The interaction problem for immaterialism is something like this:
1.) Natural bodies act only by interacting with what moves them.
2.) Natural things cannot interact with the non-physical. therefore etc.
While widely viewed as an intractable problem, its premises seem to cut both ways. If natural bodies move only by interacting by other bodies, then A only acts because it interacts with B, B can only acts because it interacts with C, and so on ad infinitum. But such an account contradicts itself: on the one hand it continually posits causes in order to sufficiently account for the action while at the same time insisting that it is impossible for such continual positing to sufficiently explain anything.
But it’s not necessary to insist on this point since its uncontroversial to insist that lines of natural causality are finite. Classical physics drifted into thinking that motion reduced to a first mover like gravity, which came to be seen as a tugging power that enveloped and instantly collapsed all bodies toward each other,* and we later thought of energy as a single motive reality that leaps from one natural body to another, exhausting the motion of one thing before leaping out of the body, totally preserved, and causing motion in a new way.
But we can’t make classical gravity or energy a source of action in physical things and insist on premise (1)above. The moon, for example, doesn’t interact with classical gravity, nor does energy interact with the bodies it moves. There is no surface contact, no mechanism, nor does the mass of the body somehow need to “come in contact with” the ghostly tugging power of classical gravity. But why insist on this? There doesn’t seem to be any theory of physics, ever, that insisted that all action was the result of interaction. Physics always posits some non-interactive force at the foundation of physical action: Aristotle had his 57 mover gods of the celestial bodies, the classical era had gravity (supplemented by whatever divine action was needed to keep gravity from collapsing everything into a heap) we have mass-energy and every other sort of agency that falls under a conservation law.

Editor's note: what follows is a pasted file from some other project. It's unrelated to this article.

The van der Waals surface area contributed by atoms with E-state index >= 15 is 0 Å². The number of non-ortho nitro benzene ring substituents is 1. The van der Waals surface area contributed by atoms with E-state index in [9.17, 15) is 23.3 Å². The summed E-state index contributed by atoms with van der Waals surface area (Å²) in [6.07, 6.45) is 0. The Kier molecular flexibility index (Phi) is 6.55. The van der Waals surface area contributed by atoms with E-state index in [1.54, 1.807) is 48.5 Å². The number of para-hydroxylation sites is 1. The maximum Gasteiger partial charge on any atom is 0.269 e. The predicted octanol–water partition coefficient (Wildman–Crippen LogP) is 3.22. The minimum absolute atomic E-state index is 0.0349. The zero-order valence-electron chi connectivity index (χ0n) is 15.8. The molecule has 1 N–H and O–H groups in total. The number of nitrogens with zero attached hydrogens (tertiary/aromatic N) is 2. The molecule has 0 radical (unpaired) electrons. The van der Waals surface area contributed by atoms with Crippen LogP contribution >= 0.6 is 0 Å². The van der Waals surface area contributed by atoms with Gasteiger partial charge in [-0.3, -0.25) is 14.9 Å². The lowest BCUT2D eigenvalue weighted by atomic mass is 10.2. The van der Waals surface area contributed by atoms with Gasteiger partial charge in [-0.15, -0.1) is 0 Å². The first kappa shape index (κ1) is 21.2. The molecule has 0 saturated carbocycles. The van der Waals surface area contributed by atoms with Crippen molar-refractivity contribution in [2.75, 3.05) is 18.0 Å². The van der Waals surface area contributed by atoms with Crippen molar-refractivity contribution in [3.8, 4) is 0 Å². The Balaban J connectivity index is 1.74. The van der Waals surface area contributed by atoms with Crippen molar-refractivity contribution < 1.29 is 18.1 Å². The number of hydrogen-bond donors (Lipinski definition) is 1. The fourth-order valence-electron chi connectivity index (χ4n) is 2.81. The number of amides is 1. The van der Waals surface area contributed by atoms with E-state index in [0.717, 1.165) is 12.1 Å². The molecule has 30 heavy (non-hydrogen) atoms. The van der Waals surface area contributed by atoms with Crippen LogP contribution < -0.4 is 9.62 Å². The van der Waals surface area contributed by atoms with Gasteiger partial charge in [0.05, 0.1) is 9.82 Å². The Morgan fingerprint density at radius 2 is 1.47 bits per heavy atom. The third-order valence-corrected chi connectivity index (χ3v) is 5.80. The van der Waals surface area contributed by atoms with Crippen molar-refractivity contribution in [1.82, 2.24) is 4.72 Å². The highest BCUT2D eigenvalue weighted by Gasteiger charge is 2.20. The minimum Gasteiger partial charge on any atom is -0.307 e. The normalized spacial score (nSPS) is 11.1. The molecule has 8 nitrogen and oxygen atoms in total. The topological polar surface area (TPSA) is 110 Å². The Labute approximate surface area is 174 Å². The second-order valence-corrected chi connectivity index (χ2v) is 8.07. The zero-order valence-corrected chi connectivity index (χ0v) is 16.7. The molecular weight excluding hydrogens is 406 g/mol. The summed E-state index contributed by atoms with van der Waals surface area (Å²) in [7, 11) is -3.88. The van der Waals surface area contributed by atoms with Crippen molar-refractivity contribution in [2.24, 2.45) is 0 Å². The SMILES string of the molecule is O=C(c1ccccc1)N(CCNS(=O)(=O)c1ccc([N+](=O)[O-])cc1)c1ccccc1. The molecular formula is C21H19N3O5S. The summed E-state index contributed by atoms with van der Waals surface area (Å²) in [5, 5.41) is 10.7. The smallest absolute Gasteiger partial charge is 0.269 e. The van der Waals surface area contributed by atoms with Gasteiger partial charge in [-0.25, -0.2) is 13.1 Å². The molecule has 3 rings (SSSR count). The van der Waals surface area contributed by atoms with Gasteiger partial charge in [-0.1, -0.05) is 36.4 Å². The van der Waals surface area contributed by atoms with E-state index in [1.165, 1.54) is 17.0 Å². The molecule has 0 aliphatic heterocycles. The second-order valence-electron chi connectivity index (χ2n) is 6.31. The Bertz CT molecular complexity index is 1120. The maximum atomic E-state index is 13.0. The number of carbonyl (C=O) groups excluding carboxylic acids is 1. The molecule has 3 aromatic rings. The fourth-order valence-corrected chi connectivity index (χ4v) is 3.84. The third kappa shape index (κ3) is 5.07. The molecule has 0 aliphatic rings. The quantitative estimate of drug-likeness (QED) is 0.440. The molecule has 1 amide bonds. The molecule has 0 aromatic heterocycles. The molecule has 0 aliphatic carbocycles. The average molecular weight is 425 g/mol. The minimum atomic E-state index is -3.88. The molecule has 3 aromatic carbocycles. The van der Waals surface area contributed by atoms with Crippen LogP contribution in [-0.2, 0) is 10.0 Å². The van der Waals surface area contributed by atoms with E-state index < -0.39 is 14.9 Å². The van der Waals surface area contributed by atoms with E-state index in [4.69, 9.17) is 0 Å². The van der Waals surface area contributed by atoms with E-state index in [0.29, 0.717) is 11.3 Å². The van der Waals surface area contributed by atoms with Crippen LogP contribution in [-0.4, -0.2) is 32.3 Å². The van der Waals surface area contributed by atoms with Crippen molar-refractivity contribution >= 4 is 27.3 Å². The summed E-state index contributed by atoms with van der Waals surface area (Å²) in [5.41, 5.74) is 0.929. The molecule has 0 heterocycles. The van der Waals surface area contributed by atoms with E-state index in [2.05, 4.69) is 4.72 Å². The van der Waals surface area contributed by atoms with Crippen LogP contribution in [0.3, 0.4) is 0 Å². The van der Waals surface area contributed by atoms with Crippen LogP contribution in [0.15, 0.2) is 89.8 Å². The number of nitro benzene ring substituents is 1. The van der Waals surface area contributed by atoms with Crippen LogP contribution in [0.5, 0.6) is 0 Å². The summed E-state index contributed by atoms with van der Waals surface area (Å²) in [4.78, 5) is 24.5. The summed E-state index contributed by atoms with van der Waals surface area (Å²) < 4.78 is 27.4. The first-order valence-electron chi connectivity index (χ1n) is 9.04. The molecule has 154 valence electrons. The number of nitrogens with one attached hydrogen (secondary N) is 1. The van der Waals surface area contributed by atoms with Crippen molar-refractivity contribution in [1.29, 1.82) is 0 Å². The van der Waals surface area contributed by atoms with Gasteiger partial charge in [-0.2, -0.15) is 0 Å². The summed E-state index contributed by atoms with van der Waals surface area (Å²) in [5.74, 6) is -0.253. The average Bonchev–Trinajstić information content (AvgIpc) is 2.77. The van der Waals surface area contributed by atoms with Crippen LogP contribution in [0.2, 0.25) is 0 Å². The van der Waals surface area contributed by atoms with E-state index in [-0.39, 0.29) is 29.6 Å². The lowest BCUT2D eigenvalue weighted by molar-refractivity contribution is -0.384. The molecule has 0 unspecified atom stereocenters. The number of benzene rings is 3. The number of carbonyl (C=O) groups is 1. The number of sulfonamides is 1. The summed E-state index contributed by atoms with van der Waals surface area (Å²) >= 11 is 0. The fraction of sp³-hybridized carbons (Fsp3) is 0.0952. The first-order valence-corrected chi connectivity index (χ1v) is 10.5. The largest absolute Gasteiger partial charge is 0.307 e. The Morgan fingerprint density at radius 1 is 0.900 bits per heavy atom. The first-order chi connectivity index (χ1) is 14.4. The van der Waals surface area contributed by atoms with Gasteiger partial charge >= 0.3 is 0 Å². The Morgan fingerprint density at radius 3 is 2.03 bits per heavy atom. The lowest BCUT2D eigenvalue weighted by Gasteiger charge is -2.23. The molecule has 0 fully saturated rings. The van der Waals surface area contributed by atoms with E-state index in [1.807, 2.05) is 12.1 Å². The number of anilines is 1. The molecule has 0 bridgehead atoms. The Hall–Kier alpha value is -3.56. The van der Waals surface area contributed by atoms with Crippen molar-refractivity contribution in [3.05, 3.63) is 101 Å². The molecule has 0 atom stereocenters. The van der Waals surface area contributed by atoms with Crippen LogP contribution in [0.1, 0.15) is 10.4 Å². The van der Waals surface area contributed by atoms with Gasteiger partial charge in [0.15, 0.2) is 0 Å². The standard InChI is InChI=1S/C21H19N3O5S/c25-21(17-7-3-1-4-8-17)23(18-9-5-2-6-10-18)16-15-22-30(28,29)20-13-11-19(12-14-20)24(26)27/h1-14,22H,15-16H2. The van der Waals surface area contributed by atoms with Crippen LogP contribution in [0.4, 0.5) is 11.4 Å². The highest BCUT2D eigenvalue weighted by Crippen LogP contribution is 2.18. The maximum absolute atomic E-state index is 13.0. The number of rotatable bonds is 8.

So not only is premise (1) of the interaction argument false, but no major physical theory has ever thought it was true. It has never done any actual scientific work, and to accept it is an impediment to having a physical system at all. The interaction argument is rather an attempt to articulate a subtle shift that classical physics made in the account given of fundamental, non interactive forces. Physics has always seen these fundamental movers as eternal and executing predicable motions (which is why Ptolemy could write a mathematical astronomy even while thinking that the planets were moved by the gods) but the shift in our time is to see these eternal, ageless, non-interactive agencies as impersonal or necessarily unintelligent. The non-interactive agencies must be – to use the mysterious adjectives we spontaneously applied to them – blind or brute. Needless to say, this is a judgment that is no more and no less scientific (or mythological) than calling them gods or angels.
*This happened in spite of Newton’s insistence that gravity was not a tugging force, and to assume that it was made it an occult quality. But in this sense the tradition was more logical than Newton: what moves first must be non-interactive and given what gravity explained, it made sense to assume that it was just such a force.